U.S. Pat. No. 5,014,409 in the name of L. Boughten et al. granted on May 14, 1991 illustrates a tool defined by a pair of pivotally connected lever arms having handles at one end and tips at opposite ends for gripping and/or expanding items.
U.S. Pat. No. 5,217,007 granted to P. Ciaglia on Jun. 8, 1993 discloses a speculum for forming an ostomy in a trachea. The speculum includes a pair of opposing, pivotally interconnected elongated members and respective distal nose portions extending distally from the elongated members. The elongated members have respective handle portions of which the distal nose portions extend laterally therefrom. The handles are squeezed against the bias of springs to spread the distal nose portions.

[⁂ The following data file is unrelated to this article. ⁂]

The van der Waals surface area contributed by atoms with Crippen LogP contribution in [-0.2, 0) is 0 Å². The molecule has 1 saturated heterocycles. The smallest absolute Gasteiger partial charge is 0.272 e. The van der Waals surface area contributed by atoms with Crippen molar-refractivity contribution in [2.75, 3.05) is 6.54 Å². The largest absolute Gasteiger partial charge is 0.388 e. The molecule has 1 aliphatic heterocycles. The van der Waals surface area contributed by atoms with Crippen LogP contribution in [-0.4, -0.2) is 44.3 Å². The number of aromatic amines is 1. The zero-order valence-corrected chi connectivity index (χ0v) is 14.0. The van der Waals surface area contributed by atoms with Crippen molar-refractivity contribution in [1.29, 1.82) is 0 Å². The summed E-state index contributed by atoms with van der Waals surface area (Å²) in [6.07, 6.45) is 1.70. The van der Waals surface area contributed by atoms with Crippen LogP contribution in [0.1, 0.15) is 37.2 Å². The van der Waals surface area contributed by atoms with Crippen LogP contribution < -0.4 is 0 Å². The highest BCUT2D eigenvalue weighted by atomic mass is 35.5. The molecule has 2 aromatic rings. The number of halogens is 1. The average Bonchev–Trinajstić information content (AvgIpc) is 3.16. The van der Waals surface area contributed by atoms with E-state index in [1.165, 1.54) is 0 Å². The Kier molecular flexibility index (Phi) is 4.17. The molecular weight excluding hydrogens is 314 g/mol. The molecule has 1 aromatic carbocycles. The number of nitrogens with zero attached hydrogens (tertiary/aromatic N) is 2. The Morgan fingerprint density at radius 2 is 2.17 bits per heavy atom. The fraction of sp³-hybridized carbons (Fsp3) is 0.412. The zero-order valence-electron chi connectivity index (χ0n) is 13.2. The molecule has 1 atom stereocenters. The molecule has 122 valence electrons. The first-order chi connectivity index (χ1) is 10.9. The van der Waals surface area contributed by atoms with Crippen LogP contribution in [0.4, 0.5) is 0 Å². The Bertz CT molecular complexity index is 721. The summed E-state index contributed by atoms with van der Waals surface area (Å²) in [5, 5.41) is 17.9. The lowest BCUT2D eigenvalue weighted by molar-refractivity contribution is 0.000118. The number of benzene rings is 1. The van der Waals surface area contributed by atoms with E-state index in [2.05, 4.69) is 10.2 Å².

In its broadest aspects the surgical instrument of the present invention is utilized in conjunction with surgery to relieve carpal tunnel syndrome by cutting the transverse carpal ligament. The surgical instrument includes a pair of legs pivotally connected to each other and having a blade portion at one end and a handle portion at an opposite end. The blade portions define a nose which can be inserted into a relatively small incision adjacent the area of the carpal tunnel after which the instrument is rotated approximately 90° and the handle portions pressed to spread the blade portions to enlarge the carpal tunnel surgical arena. One of the blade portions includes an illuminating means, preferably in the form of fiberoptics for illuminating the area between blade portions which assures optimum visibility for effecting the severance of the transverse carpal ligament absent damage to adjacent anatomical structure, such as the median nerve and associated ligaments and tendons passing through the carpal tunnel. By directing the light rays generally normal to the blade portion carrying the fiberoptics, the surgical area is highly illuminated to thus provide both high visibility and high accessibility to the surgical area, as compared to the absence thereof in known prior art surgical procedures.